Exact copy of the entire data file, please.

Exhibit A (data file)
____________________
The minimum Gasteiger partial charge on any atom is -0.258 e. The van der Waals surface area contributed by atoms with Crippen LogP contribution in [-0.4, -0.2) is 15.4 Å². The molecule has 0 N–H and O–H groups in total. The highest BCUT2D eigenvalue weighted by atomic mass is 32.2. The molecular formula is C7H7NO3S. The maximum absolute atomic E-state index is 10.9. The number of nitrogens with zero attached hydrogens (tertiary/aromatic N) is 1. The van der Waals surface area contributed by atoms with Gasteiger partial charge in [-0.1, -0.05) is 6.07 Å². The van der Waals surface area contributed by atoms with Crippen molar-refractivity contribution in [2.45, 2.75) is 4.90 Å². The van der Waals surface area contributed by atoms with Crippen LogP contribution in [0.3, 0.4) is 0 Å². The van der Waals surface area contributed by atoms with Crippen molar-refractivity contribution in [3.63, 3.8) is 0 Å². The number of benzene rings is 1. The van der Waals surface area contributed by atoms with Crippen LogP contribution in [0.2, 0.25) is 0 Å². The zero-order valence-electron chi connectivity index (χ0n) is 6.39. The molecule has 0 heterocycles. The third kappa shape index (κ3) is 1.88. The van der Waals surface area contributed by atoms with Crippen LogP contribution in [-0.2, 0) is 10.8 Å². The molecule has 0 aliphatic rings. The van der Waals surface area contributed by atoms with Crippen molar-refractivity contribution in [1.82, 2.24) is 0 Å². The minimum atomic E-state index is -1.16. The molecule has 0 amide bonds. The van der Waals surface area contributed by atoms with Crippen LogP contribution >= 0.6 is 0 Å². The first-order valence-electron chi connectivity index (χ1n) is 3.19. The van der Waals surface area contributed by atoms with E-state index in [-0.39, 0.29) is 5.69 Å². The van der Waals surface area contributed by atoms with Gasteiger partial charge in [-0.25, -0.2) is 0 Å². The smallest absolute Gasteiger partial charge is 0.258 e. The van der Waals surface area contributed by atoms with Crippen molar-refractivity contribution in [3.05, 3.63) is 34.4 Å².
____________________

The minimum Gasteiger partial charge on any atom is -0.258 e. The van der Waals surface area contributed by atoms with Crippen LogP contribution in [-0.4, -0.2) is 15.4 Å². The molecule has 0 N–H and O–H groups in total. The highest BCUT2D eigenvalue weighted by atomic mass is 32.2. The molecular formula is C7H7NO3S. The maximum absolute atomic E-state index is 10.9. The number of nitrogens with zero attached hydrogens (tertiary/aromatic N) is 1. The van der Waals surface area contributed by atoms with Gasteiger partial charge in [-0.1, -0.05) is 6.07 Å². The van der Waals surface area contributed by atoms with Crippen molar-refractivity contribution in [2.45, 2.75) is 4.90 Å². The van der Waals surface area contributed by atoms with Crippen LogP contribution in [0.3, 0.4) is 0 Å². The van der Waals surface area contributed by atoms with Crippen molar-refractivity contribution in [3.63, 3.8) is 0 Å². The number of benzene rings is 1. The van der Waals surface area contributed by atoms with Crippen LogP contribution in [0.2, 0.25) is 0 Å². The zero-order valence-electron chi connectivity index (χ0n) is 6.39. The molecule has 0 heterocycles. The third kappa shape index (κ3) is 1.88. The van der Waals surface area contributed by atoms with Crippen LogP contribution in [-0.2, 0) is 10.8 Å². The molecule has 0 aliphatic rings. The van der Waals surface area contributed by atoms with Crippen molar-refractivity contribution in [1.82, 2.24) is 0 Å². The minimum atomic E-state index is -1.16. The molecule has 0 amide bonds. The van der Waals surface area contributed by atoms with Crippen LogP contribution >= 0.6 is 0 Å². The first-order valence-electron chi connectivity index (χ1n) is 3.19. The van der Waals surface area contributed by atoms with E-state index in [-0.39, 0.29) is 5.69 Å². The van der Waals surface area contributed by atoms with Gasteiger partial charge in [-0.25, -0.2) is 0 Å². The smallest absolute Gasteiger partial charge is 0.258 e. The van der Waals surface area contributed by atoms with Crippen molar-refractivity contribution in [3.05, 3.63) is 34.4 Å².